Visual Basic — NEXT (by Amanda Silver)

The first preview of the next version of Visual Basic goes live this morning! I’m sitting in Bill and Jim’s keynote right now, waiting for our announcement to be made public. The release is part of the .NET Language Integrated Query Framework, code-named “project LINQ”, which allows Visual Basic (and C#) developers to their language for querying over data in databases, objects in memory, and XML. 


But there’s much more that’s in store for VB than just query.


The bits can be downloaded here and work on top of the most recent CTP that was released to MSDN on Monday. The samples shipped with this first release are focused on the deep XML integration. 


For this first entry, I’ll provide a survey of the language features that are exposed in this first release. I won’t go into the features in great depth; I’ll save that for later entries.


Type Inference – Allows the compiler to inspect the expression on the right-hand side of an assignment statement to infer the type of the variable.

Dim int = 1

Dim doub = 1.2

Dim str = “Hello”

Dim intArr = {1, 2, 3}

Dim strArr = {{“Fred”, “Barney”}, {“George”, “Judy”}}

Dim strBuilderArr = {New StringBuilder(), New StringBuilder()}

Dim objArr = {“Fred”, 10}


The type inference feature extends to other statements in VB:

For Each Dim cust In Customers

   MsgBox(“Customer Name: “ & cust.Name)



Object Initializers – Enables an extremely concise syntax for creating and initializing an Object. The compiler will call the parameterless constructor and assign to the properties. So, assuming we have a Class or Structure named Customer with two properties, Name and Address that are both String types, I can write:

Dim cust As Customer = {Name := Nancy, Address :=

123 Main St




Which translates to:

Dim cust As Customer = New Customer()

cust.Name Nancy

cust.Address =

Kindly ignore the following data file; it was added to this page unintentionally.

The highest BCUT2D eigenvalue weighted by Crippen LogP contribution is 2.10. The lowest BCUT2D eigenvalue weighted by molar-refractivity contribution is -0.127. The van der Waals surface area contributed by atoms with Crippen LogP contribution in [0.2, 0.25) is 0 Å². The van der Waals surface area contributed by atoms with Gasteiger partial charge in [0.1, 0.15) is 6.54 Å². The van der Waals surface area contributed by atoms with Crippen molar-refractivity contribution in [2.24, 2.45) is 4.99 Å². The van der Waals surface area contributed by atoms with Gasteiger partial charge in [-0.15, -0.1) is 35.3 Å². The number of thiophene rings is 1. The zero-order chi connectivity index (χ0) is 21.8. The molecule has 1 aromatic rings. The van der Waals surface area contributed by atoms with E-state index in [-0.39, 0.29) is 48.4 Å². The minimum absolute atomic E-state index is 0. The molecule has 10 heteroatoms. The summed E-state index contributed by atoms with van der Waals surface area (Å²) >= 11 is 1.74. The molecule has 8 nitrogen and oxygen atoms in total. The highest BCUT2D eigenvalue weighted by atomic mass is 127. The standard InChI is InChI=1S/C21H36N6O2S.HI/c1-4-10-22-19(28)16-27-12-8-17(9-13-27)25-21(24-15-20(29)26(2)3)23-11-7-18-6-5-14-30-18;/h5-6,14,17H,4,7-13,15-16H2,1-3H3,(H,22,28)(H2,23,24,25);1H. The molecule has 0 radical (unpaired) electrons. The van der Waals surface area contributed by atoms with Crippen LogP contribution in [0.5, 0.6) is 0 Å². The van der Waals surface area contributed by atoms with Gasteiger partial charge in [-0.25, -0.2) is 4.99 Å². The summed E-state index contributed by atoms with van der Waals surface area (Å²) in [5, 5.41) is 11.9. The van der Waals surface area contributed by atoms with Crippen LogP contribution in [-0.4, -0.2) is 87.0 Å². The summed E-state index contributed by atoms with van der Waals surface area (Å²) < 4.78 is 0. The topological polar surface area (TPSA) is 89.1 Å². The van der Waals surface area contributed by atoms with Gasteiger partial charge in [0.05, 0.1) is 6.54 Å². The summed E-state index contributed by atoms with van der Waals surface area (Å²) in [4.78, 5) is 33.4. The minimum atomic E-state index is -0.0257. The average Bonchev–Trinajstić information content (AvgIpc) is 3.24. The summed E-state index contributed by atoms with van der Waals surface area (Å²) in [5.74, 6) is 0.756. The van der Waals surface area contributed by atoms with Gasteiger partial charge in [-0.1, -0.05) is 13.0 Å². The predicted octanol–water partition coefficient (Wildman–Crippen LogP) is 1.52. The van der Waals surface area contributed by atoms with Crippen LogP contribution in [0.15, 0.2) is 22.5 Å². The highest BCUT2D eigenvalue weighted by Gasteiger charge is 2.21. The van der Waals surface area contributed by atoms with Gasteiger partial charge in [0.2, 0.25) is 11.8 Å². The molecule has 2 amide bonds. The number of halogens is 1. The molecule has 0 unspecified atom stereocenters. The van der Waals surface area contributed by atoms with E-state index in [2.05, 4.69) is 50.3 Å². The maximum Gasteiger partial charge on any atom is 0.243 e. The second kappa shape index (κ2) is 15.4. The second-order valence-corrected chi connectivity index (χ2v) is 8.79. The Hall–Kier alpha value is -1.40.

123 Main St



Query syntax – I really think the code speaks for itself…

Dim primes = {1, 2, 3, 5, 7, 9, 11, 13}

Dim primesOverFive = Select p From p In primes Where p > 5


But one of the most powerful aspects of this feature is that you can now query over all CLR objects. I think the following query illustrates this best:

Dim procs = Select p.ProcessName _

            From p In Process.GetProcesses() _

            Where p.Threads.Count > 6


XML Literals – Based on the XLinq framework, the next version of Visual Basic includes deep support for constructing, inspecting, transforming, and querying  XML.  You can write the XML the way to want to see it directly in the Visual Basic language. You can even invoke expressions within the XML literal as I do in getting the values for the birthday from Microsoft.VisualBasic.Today.


Dim nancyD = <Person Birthdate=(Microsoft.VisualBasic.Today)>

Nancy Davolio



XML Late Binding – Assuming I’ve got a bit of XML with several elements like that above, I can bind to its members – both elements and attributes with the code:

For Each Dim peep In people…Person

  MsgBox(“Name: “ & peep.Value & ” Birthday: “ & peep.@Birthdate.Value)



Dynamic Identifiers – With this feature, the identifier you’d like to bind to can be determined at runtime. This is incredibly powerful for meta-data driven scenarios in which you’d like to bind to a particular property that’s determined by input provided at runtime, like reading an XML schema.  Assuming I’ve got an object with two Subs on it, “PrintHello” and “PrintHi”. With the following bit of code, the member that’s invoked is dependent on the result of Console.ReadLine.

Dim t As Object = New PrintGreeting



Relaxed Delegates – In the next version of Visual Basic you will be able to hook up event handlers to events that have different signatures:

Sub txtBoxHandler(ByVal sender As Object, ByVal e As EventArgs) _

Handles txtBox.Click, txtBox.KeyPress

      ‘ Handling code

End Sub


I’m incredibly excited to be able to start discussing these features with you. Please download the bits, play, and enjoy!!


(working on better formatting.)


- Amanda